22 November 2017

CWGC intern Stewart Murphy shares his experience

From helping visitors at some of the Commission's most well-known sites to joining national commemorations including the RBL Festival of Remembrance on 11 November, the second of wave CWGC interns' stint with the Commission will be coming to an end this month. Stewart Murphy is one of six who have been based in France. Here he shares how the internship has helped him research his family history.


Stewart Murphy

From: Suffolk

Based in: France

Studied: History at the University of Kent

Why did you apply for the CWGC Centenary Interns Programme?

I applied for the programme because I have a genuine interest in the First World War. I feel that it is impossible to understand the modern world without an appreciation of the war’s impacts, and wanted to develop my understanding of the war while sharing my knowledge with members of the public.

What has been your most memorable experience?

My most memorable experience was attending the Armistice Day commemoration at the Menin Gate. It was a poignant and moving ceremony.

How has the internship helped you?

Prior to this internship I knew little about my family’s military service in the First World War, but this scheme has given me the drive and resources to rectify that. I reached out to family members for more information, and found that the centenary of one relative’s death was coming up. John Leslie is my grandmother’s grandfather, but she couldn’t help us find out more about him. Much of the following information was provided by my uncle, who has carried out research to build a more complete picture of our family history. Unfortunately, information is sparse because there is no trace of him after the 1891 census and his army service record seems to have been lost during the Second World War.  

John Leslie was born in Leslie, Aberdeenshire, in 1876, the first child of an insurance salesman. John moved to Chapeltown when he was about 14-years-old, living and working as a farm labourer with his deceased mother’s family. Afterwards, he worked in a paper mill and as a railway labourer. Four years before the outbreak of war, John married and started a family with Mary Ann Bruce, a farm servant from Aberdeen.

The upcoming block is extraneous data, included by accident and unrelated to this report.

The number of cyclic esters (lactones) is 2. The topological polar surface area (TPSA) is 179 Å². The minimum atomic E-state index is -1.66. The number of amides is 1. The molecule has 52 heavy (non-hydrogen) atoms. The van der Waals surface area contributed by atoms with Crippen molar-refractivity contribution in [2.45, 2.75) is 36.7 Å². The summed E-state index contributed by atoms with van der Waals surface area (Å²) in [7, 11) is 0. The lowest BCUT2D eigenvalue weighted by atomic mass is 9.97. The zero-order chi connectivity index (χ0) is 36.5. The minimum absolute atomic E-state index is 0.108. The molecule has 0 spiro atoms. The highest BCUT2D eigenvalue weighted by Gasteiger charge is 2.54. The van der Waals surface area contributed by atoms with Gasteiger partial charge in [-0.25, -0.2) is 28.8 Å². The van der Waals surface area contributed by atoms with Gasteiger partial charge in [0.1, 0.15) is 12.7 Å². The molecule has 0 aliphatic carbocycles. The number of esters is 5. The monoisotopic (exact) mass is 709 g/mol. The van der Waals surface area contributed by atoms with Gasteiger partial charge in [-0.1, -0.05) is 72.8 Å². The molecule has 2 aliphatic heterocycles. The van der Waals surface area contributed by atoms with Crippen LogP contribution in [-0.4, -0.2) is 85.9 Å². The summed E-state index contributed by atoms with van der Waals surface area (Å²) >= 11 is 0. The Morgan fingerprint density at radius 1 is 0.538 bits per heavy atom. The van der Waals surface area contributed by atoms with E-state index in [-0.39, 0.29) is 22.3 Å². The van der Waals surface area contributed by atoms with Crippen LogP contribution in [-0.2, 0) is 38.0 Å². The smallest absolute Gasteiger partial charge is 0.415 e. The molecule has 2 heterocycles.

In 1915, John signed up for the 157th Brigade of the Royal Field Artillery, which was raised in Aberdeen during April-May, and which was equipped with 18 pounder field guns. The 157th Brigade was part of the newly-formed 35th Division, a New Army division, which would see action on the Western Front during 1916-1918. As a Gunner, John would have been part of a six-man team which fought an individual 18 pounder gun, firing on German batteries, positions, and troops. He would have been responsible for various jobs, such as moving and loading the gun.

The experience I gained researching battalion war diaries during our training enabled me to build a picture of the actions his battery was involved in, but unfortunately not how he died. John died on 22 November 1917, while serving in ‘A’ Battery during the Third Battle of Ypres. His Brigade’s diary sadly provides no information on his death, or the death of any other ranks on that date. Thus, it is likely that he had received a wound several days ago, which proved to be fatal. On 25 August 1919, a Graves Registration Unit recorded that he had been buried at Solferino Farm Cemetery in West Flanders. Solferino is a relatively small cemetery with 304 graves, built in October 1917, which has been kept by the Commonwealth War Graves Commission ever since.


Applications for the next wave of interns are now open. Click here to find out more.